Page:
Are We More Self-Absorbed Nowadays?

In my old post called You Have to Make People Give a Shit, I wrote:

[In school] you know your classmates and professor are going to read your writing — no matter what. It’s their job. … School, then, might breed a bad habit for aspiring writers and thinkers: the illusion that people will always read your entire essay just because it’s you.

The so-called real world is super competitive. Nobody will read your stuff (well, other than your mom) just because it’s you. The real-world reality is: No one cares what you think. It’s up to you make people give a shit.

From the Joseph Epstein essay on Kinderarchy, he also discusses the dangerous levels of self-importance of an over-parented generation:

So often in my literature classes students told me what they "felt" about a novel, or a particular character in a novel. I tried, ever so gently, to tell them that no one cared what they felt; the trick was to discover not one’s feelings but what the author had put into the book, its moral weight and its resultant power. In essay courses, many of these same students turned in papers upon which I wished to–but did not–write: "D-, Too much love in the home." I knew where they came by their sense of their own deep significance and that this sense was utterly false to any conceivable reality. Despite what their parents had been telling them from the very outset of their lives, they were not significant. Significance has to be earned, and it is earned only through achievement. Besides, one of the first things that people who really are significant seem to know is that, in the grander scheme, they are themselves really quite insignificant.

In other words, his students think that just because they have a thought it’s important.

I want to pile on, a little bit. It’s remarkable how many conversations in college are not conversations at all but rather the participants taking turns sharing their own opinion or experience, as opposed to probing on or advancing the prior point. For instance, the other week I had lunch with a college student. I raised the topic of education. I said that I’m not sure formal schooling is for everybody. She responded, "Well, see, I love school, and I’m thinking about graduate schools in these areas…" Off she went. Again. It was totally self-involved, and I’m afraid by now an unconscious, well-ingrained habit to immediately seize any opportunity to present a personal reflection and exploration.

Epstein focuses on youth, but it’s not just adolescents who suffer from everything-I-think-is-important syndrome. Adults similarly afflicted mask it with a whiff of social grace. The other day I met a professional, successful woman who overvalues her own airtime. After her monologue she said, "Enough about me. Tell me about yourself, Ben, where are you from?" She interrupted my answer to begin yet another self-centered philosophical session, an act which revealed the emptiness of her socially polite question. We all encounter these types of people.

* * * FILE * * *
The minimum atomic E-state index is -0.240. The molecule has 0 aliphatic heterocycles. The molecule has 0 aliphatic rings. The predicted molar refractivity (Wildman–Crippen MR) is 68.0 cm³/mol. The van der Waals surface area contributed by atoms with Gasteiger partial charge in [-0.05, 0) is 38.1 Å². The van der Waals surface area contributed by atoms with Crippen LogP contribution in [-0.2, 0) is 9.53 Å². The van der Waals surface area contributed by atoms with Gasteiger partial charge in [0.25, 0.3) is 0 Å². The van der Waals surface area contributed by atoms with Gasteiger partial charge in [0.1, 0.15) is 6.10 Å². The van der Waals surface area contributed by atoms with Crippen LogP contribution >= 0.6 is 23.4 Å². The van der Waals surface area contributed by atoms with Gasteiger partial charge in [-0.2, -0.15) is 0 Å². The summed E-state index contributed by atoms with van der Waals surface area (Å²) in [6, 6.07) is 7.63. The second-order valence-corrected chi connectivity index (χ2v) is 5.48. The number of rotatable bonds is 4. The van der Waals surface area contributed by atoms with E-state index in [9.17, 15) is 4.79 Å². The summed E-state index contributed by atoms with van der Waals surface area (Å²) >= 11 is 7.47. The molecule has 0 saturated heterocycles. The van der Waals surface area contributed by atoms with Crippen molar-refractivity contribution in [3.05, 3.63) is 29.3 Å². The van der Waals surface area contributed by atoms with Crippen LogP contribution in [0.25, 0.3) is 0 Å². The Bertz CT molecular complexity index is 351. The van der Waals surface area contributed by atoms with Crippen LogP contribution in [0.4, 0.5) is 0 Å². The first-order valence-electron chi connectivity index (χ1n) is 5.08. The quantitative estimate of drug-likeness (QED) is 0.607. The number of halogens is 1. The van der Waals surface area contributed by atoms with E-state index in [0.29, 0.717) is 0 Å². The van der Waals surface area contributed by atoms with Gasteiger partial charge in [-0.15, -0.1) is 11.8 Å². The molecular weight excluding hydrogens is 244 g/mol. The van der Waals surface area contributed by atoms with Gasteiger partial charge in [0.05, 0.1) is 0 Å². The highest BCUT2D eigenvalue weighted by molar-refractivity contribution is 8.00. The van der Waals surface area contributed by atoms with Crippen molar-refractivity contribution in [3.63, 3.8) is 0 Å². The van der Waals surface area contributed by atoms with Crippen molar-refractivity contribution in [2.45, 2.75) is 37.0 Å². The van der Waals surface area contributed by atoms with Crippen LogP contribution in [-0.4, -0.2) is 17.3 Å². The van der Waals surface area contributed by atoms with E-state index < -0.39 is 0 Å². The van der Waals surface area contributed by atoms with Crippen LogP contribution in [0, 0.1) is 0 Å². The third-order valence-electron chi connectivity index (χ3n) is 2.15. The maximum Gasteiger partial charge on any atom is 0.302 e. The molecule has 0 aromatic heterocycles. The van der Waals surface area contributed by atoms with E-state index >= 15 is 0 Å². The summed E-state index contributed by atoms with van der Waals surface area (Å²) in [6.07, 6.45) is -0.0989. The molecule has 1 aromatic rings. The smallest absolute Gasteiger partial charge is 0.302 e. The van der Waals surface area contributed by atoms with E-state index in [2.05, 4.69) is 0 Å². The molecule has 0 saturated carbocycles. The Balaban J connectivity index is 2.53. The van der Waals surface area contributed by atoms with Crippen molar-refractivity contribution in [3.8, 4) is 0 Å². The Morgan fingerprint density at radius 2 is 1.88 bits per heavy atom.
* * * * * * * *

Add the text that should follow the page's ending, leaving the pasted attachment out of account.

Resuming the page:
The question is, do we encounter them more often? Is anything new? Is all that Epstein says and that I echo above unique to the current moment? I have no idea if now is a more narcissistic age, but if it is, I can think of a couple reasons why.

Some argue technology is a culprit in the sense that new technology can help a person enact an echo chamber around them that magnifies their own views. Or that technology facilitates, for example, twice or thrice daily phone calls between teens and parents, a frequency which — when aided by the over-parenting instincts of today’s boomers — nurtures self-obsession on the part of the teen. Or that blogs, such as the one I’m writing on right now (a noted irony!), enable a level of public disclosure that’s unhealthy because it can create a micro-celebrity effect. And when was the last time you met a celebrity (micro or macro) who wasn’t an egomaniac?

Some argue the rise of therapy culture contributes to the rise of self-centeredness. In 1980, Americans spent $2.4 billion on professional psychotherapy services; by 1997 the figure was an eye-popping $44.5 billion. It’s no secret that much of these services involve talking about yourself (often, it seems, to a point of circular misery).

Those seeing therapists a bit more serious than mere "counselors" — namely, therapists of the psychoanalytic Freudian tradition — indulge in themselves even more, as they embark on a twisted quest to re-interpret childhood events and draw connections between the most bizarre of symbols that Freud concocted with zero scientific basis. (For a fascinating screed on therapists and particularly Freudian ones, see the book Therapy’s Delusions: The Myth of the Unconscious and the Exploitation of Today’s Walking Worried by Ethan Watters and Richard Ofshe.)

To be clear, I respect and value a strong sense of individuality and admire people who think they have ideas worth sharing. Self-knowledge and reflection and a rich interior life: I respect all these things as well. And I’m not a technology cynic or against all forms of therapy. I’m just wondering aloud whether we’re witnessing increased levels of self-absorption nowadays, as Epstein suggests, and if so, why.

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